A ring that is left Noetherian but not right noetherian

I am studying Chapter 8 of Hungerford for my qualifying exam.

In Chapter 8.1., he gives an exercise concerning the ring that is right Noetherian (resp. Artinian) but not left Noetherian (resp. Artinian).

The ring of all $$2\times 2$$ matrices $$\begin{pmatrix}a&b\\0&c\end{pmatrix}$$ such that $$a$$ is an integer and $$b,c$$ are rational is right Noetherian but not left Noetherian.

Basically, this question has been answered several times: for example this post and this one.

Showing that the above ring, say $$R$$, is not left Noetherian is quite straightforward; we simply construct an infinitely ascending chain of left ideals in $$R$$.

Almost every sources (including this site) argue that $$R$$ is right Noetherian by showing that a right ideal $$I$$ is finitely generated. In particular, they separate cases where (i) $$I$$ contains an element of the form $$\begin{pmatrix}a&b\\0&c\end{pmatrix}$$ with $$a\neq 0$$, and (ii) $$I$$ consists of elements of the form $$\begin{pmatrix}0&b\\0&c\end{pmatrix}$$. But I don’t see why the following (simpler) argument can be applied:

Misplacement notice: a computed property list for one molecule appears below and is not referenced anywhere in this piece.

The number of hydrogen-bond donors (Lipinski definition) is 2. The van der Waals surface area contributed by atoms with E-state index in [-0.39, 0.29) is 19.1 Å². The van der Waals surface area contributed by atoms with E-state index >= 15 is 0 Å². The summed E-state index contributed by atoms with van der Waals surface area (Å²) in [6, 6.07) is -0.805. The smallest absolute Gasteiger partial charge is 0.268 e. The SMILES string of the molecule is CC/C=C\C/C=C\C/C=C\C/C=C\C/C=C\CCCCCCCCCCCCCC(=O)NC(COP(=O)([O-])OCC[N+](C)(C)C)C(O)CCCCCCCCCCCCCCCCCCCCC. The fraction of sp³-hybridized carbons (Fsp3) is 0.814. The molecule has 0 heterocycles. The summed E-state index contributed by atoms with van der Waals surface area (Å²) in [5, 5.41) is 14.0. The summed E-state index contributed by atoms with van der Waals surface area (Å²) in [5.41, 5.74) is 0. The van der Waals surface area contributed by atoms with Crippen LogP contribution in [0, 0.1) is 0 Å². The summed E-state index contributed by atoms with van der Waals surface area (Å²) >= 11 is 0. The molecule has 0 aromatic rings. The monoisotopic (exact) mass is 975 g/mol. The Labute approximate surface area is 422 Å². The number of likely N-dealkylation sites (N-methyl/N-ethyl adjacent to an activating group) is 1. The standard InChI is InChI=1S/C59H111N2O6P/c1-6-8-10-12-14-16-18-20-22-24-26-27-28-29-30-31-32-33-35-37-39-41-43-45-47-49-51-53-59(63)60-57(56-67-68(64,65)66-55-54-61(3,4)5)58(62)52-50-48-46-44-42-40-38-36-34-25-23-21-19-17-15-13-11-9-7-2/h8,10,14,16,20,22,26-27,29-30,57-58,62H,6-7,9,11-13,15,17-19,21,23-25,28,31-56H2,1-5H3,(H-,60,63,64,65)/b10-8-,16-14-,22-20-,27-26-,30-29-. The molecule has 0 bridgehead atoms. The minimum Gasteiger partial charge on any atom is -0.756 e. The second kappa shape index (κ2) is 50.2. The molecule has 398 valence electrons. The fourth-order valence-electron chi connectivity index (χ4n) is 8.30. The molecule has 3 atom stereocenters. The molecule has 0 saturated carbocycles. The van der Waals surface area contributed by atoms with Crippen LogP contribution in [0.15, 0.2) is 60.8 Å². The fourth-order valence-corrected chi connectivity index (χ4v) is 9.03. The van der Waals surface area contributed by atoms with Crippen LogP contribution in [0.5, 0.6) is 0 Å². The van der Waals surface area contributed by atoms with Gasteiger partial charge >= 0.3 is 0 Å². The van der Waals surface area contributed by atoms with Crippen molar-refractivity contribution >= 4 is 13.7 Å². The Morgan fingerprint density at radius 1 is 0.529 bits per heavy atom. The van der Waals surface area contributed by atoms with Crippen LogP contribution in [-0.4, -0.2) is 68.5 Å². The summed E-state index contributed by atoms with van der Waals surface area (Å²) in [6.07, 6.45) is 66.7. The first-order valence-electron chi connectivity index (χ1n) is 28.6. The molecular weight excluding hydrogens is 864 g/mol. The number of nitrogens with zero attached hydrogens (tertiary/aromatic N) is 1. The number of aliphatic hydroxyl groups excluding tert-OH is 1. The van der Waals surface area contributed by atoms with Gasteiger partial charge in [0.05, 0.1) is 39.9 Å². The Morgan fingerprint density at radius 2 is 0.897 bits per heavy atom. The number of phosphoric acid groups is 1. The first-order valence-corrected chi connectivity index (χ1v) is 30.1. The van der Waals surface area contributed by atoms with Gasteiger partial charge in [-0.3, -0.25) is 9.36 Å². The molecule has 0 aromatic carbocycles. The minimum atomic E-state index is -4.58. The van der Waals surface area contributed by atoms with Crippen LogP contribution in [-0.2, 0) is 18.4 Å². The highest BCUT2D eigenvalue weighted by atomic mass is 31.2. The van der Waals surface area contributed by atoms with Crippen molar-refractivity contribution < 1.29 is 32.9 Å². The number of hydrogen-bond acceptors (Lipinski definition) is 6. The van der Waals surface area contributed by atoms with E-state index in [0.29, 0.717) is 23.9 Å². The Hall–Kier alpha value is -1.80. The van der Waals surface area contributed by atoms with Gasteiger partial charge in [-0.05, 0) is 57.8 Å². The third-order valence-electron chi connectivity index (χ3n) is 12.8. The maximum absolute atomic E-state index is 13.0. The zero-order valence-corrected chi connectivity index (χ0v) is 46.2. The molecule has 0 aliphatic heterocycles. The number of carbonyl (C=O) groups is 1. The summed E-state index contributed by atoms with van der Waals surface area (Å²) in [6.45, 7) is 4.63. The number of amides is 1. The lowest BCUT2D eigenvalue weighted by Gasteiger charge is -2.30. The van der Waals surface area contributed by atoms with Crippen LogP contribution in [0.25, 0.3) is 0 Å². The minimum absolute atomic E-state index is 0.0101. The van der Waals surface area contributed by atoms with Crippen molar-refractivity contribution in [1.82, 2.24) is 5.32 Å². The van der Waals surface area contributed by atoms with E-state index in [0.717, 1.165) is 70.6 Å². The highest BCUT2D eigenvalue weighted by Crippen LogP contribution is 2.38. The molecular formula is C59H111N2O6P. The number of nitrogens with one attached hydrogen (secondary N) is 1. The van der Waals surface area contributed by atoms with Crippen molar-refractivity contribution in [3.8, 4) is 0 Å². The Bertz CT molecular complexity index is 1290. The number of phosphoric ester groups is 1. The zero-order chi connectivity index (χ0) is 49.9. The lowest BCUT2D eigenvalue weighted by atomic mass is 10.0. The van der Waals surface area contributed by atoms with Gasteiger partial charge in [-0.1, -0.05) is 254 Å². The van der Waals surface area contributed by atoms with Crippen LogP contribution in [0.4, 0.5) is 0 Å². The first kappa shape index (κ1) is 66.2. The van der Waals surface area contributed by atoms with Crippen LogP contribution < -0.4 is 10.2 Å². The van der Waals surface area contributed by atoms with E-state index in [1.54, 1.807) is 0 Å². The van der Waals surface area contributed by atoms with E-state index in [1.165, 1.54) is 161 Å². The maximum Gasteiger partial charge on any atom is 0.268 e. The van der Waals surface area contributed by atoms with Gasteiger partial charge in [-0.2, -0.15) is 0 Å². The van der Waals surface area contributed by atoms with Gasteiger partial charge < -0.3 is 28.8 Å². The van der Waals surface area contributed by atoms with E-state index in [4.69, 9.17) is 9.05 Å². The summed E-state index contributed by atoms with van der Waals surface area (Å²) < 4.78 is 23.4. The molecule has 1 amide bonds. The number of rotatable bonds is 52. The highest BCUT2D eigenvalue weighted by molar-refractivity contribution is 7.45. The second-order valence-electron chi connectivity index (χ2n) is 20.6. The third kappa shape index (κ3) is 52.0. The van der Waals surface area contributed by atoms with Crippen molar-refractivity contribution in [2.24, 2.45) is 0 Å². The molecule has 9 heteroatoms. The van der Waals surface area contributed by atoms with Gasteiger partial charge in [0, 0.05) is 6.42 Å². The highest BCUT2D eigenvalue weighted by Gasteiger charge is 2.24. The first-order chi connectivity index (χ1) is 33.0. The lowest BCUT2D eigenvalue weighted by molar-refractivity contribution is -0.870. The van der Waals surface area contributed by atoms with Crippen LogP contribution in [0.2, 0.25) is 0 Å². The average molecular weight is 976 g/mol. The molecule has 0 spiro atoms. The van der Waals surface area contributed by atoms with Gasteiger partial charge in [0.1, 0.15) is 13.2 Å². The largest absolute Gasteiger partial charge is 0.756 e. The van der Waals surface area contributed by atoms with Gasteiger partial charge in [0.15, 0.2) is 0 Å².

A ring $$R$$ is a right Noetherian if and only if for some ideal $$I$$ of $$R$$, both $$I$$ and $$R/I$$ are Noetherian. Define a map $$\phi:R\rightarrow \mathbb{Z}\times\mathbb{Q}$$ by $$\begin{pmatrix}a&b\\ 0&c\end{pmatrix}\mapsto (a,c)$$. Then $$\phi$$ is a surjective ring homomorphism with kernel $$I=\left\{\begin{pmatrix}0&b\\0&0\end{pmatrix}:b\in\mathbb{Q}\right\}$$. $$R/I\cong\mathbb{Z}\times\mathbb{Q}$$ is Noetherian since both $$\mathbb{Z}$$ and $$\mathbb{Q}$$ are. The only submodule contained in $$I$$ is $$0$$ and $$I$$ itself, since if $$J\subset I$$ is a nontrivial submodule of $$I$$, then for some nonzero $$\begin{pmatrix}0&b\\0&0\end{pmatrix}\in J$$ we have $$\begin{pmatrix}0&1\\0&0\end{pmatrix}=\begin{pmatrix}0&b\\0&0\end{pmatrix}\begin{pmatrix}0&0\\0&1/b\end{pmatrix}\in J$$. It follows that both $$R/I$$ and $$I$$ are Noetherian.

Any help is appreciated. Thanks!

The thing that deserves more explanation in what you said is "$$\mathbb Z\times \mathbb Q$$ is Noetherian." Remember, you have to show that it's Noetherian as a right $$R$$ module. It's tempting to just say "the two things are Noetherian rings so the product is a Noetherian ring" and that is true, but a third party could legitimately question why this Noetherian ring should be a Noetherian right module over $$R$$.